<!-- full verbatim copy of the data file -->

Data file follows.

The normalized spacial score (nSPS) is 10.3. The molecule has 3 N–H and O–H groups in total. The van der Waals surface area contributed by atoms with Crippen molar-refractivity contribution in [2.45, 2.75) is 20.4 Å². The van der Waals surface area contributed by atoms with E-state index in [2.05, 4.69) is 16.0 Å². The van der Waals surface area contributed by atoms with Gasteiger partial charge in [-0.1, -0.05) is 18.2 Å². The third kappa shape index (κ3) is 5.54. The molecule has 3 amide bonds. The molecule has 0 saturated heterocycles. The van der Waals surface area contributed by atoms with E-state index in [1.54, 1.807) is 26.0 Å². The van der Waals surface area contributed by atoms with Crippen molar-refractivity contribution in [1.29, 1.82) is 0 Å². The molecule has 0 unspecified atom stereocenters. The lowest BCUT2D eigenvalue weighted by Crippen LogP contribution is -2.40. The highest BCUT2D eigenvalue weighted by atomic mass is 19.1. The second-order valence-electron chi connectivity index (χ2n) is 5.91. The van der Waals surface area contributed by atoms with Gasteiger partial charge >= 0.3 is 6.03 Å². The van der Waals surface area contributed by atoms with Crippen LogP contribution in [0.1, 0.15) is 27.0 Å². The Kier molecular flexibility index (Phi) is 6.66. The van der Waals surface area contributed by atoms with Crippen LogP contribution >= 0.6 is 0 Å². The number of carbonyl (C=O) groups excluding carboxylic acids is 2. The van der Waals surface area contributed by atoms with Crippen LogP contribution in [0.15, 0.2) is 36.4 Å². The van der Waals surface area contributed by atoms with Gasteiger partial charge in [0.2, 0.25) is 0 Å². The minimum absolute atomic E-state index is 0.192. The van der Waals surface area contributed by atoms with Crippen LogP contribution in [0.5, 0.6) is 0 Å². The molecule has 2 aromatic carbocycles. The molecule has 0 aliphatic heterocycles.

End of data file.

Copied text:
The normalized spacial score (nSPS) is 10.3. The molecule has 3 N–H and O–H groups in total. The van der Waals surface area contributed by atoms with Crippen molar-refractivity contribution in [2.45, 2.75) is 20.4 Å². The van der Waals surface area contributed by atoms with E-state index in [2.05, 4.69) is 16.0 Å². The van der Waals surface area contributed by atoms with Gasteiger partial charge in [-0.1, -0.05) is 18.2 Å². The third kappa shape index (κ3) is 5.54. The molecule has 3 amide bonds. The molecule has 0 saturated heterocycles. The van der Waals surface area contributed by atoms with E-state index in [1.54, 1.807) is 26.0 Å². The van der Waals surface area contributed by atoms with Crippen molar-refractivity contribution in [1.29, 1.82) is 0 Å². The molecule has 0 unspecified atom stereocenters. The lowest BCUT2D eigenvalue weighted by Crippen LogP contribution is -2.40. The highest BCUT2D eigenvalue weighted by atomic mass is 19.1. The second-order valence-electron chi connectivity index (χ2n) is 5.91. The van der Waals surface area contributed by atoms with Gasteiger partial charge >= 0.3 is 6.03 Å². The van der Waals surface area contributed by atoms with Crippen LogP contribution in [0.1, 0.15) is 27.0 Å². The Kier molecular flexibility index (Phi) is 6.66. The van der Waals surface area contributed by atoms with Crippen LogP contribution >= 0.6 is 0 Å². The number of carbonyl (C=O) groups excluding carboxylic acids is 2. The van der Waals surface area contributed by atoms with Crippen LogP contribution in [0.15, 0.2) is 36.4 Å². The van der Waals surface area contributed by atoms with Gasteiger partial charge in [0.2, 0.25) is 0 Å². The minimum absolute atomic E-state index is 0.192. The van der Waals surface area contributed by atoms with Crippen LogP contribution in [0.5, 0.6) is 0 Å². The molecule has 2 aromatic carbocycles. The molecule has 0 aliphatic heterocycles.